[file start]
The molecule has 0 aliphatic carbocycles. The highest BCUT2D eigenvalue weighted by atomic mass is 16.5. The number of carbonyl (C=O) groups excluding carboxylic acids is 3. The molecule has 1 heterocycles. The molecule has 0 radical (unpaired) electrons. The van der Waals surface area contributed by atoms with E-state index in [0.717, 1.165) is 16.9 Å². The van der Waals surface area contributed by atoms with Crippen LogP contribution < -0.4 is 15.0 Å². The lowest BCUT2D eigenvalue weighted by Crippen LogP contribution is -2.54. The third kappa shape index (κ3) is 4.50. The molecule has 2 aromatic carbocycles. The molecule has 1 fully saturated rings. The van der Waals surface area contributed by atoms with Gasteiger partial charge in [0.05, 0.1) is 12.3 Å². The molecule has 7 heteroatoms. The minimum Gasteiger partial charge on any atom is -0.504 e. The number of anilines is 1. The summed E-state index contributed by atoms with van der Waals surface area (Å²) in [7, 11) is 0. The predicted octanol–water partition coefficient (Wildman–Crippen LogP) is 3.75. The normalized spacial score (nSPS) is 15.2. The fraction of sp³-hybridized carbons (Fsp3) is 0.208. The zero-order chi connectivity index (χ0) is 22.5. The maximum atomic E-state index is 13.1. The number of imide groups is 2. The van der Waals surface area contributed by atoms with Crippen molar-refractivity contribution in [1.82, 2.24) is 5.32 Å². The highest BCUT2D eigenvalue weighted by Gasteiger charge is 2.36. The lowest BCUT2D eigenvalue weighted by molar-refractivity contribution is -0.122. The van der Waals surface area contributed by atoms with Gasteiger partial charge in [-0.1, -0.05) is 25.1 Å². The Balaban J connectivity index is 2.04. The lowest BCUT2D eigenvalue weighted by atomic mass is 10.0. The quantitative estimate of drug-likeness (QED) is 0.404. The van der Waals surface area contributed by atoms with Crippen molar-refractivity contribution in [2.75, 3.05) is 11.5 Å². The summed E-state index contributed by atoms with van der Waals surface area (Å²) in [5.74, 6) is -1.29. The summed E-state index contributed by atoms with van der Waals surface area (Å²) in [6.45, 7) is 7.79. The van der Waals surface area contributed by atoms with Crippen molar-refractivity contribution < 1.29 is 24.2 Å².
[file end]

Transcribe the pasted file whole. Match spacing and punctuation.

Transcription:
The molecule has 0 aliphatic carbocycles. The highest BCUT2D eigenvalue weighted by atomic mass is 16.5. The number of carbonyl (C=O) groups excluding carboxylic acids is 3. The molecule has 1 heterocycles. The molecule has 0 radical (unpaired) electrons. The van der Waals surface area contributed by atoms with E-state index in [0.717, 1.165) is 16.9 Å². The van der Waals surface area contributed by atoms with Crippen LogP contribution < -0.4 is 15.0 Å². The lowest BCUT2D eigenvalue weighted by Crippen LogP contribution is -2.54. The third kappa shape index (κ3) is 4.50. The molecule has 2 aromatic carbocycles. The molecule has 1 fully saturated rings. The van der Waals surface area contributed by atoms with Gasteiger partial charge in [0.05, 0.1) is 12.3 Å². The molecule has 7 heteroatoms. The minimum Gasteiger partial charge on any atom is -0.504 e. The number of anilines is 1. The summed E-state index contributed by atoms with van der Waals surface area (Å²) in [7, 11) is 0. The predicted octanol–water partition coefficient (Wildman–Crippen LogP) is 3.75. The normalized spacial score (nSPS) is 15.2. The fraction of sp³-hybridized carbons (Fsp3) is 0.208. The zero-order chi connectivity index (χ0) is 22.5. The maximum atomic E-state index is 13.1. The number of imide groups is 2. The van der Waals surface area contributed by atoms with Crippen molar-refractivity contribution in [1.82, 2.24) is 5.32 Å². The highest BCUT2D eigenvalue weighted by Gasteiger charge is 2.36. The lowest BCUT2D eigenvalue weighted by molar-refractivity contribution is -0.122. The van der Waals surface area contributed by atoms with Gasteiger partial charge in [-0.1, -0.05) is 25.1 Å². The Balaban J connectivity index is 2.04. The lowest BCUT2D eigenvalue weighted by atomic mass is 10.0. The quantitative estimate of drug-likeness (QED) is 0.404. The van der Waals surface area contributed by atoms with Crippen molar-refractivity contribution in [2.75, 3.05) is 11.5 Å². The summed E-state index contributed by atoms with van der Waals surface area (Å²) in [5.74, 6) is -1.29. The summed E-state index contributed by atoms with van der Waals surface area (Å²) in [6.45, 7) is 7.79. The van der Waals surface area contributed by atoms with Crippen molar-refractivity contribution < 1.29 is 24.2 Å².